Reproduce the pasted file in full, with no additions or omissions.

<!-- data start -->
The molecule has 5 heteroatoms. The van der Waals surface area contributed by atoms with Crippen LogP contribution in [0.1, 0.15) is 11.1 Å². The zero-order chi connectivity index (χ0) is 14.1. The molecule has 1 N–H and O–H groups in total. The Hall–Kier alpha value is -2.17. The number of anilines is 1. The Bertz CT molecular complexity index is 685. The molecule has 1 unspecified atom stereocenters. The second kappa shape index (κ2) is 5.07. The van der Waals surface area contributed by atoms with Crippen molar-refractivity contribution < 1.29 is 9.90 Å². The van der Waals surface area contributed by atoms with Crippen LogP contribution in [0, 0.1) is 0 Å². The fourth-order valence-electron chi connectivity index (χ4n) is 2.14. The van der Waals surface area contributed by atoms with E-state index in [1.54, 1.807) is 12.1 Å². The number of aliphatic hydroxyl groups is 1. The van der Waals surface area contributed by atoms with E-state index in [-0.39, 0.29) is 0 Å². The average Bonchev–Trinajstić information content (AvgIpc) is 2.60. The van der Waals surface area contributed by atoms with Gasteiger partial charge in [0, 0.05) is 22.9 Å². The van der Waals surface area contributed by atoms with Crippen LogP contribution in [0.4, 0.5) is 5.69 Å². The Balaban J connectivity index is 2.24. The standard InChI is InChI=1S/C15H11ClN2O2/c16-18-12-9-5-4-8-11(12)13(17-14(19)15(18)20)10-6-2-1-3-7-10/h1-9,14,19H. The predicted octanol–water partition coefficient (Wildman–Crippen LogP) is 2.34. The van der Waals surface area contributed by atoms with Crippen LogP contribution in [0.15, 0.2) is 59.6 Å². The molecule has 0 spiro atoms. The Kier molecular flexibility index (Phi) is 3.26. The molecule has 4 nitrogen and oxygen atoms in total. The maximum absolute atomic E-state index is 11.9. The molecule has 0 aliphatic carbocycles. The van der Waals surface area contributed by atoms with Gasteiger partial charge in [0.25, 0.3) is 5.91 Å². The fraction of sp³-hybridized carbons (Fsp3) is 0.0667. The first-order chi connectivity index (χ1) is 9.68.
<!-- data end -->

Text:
The molecule has 5 heteroatoms. The van der Waals surface area contributed by atoms with Crippen LogP contribution in [0.1, 0.15) is 11.1 Å². The zero-order chi connectivity index (χ0) is 14.1. The molecule has 1 N–H and O–H groups in total. The Hall–Kier alpha value is -2.17. The number of anilines is 1. The Bertz CT molecular complexity index is 685. The molecule has 1 unspecified atom stereocenters. The second kappa shape index (κ2) is 5.07. The van der Waals surface area contributed by atoms with Crippen molar-refractivity contribution < 1.29 is 9.90 Å². The van der Waals surface area contributed by atoms with Crippen LogP contribution in [0, 0.1) is 0 Å². The fourth-order valence-electron chi connectivity index (χ4n) is 2.14. The van der Waals surface area contributed by atoms with E-state index in [1.54, 1.807) is 12.1 Å². The number of aliphatic hydroxyl groups is 1. The van der Waals surface area contributed by atoms with E-state index in [-0.39, 0.29) is 0 Å². The average Bonchev–Trinajstić information content (AvgIpc) is 2.60. The van der Waals surface area contributed by atoms with Gasteiger partial charge in [0, 0.05) is 22.9 Å². The van der Waals surface area contributed by atoms with Crippen LogP contribution in [0.4, 0.5) is 5.69 Å². The Balaban J connectivity index is 2.24. The standard InChI is InChI=1S/C15H11ClN2O2/c16-18-12-9-5-4-8-11(12)13(17-14(19)15(18)20)10-6-2-1-3-7-10/h1-9,14,19H. The predicted octanol–water partition coefficient (Wildman–Crippen LogP) is 2.34. The van der Waals surface area contributed by atoms with Crippen LogP contribution in [0.15, 0.2) is 59.6 Å². The molecule has 0 spiro atoms. The Kier molecular flexibility index (Phi) is 3.26. The molecule has 4 nitrogen and oxygen atoms in total. The maximum absolute atomic E-state index is 11.9. The molecule has 0 aliphatic carbocycles. The van der Waals surface area contributed by atoms with Gasteiger partial charge in [0.25, 0.3) is 5.91 Å². The fraction of sp³-hybridized carbons (Fsp3) is 0.0667. The first-order chi connectivity index (χ1) is 9.68.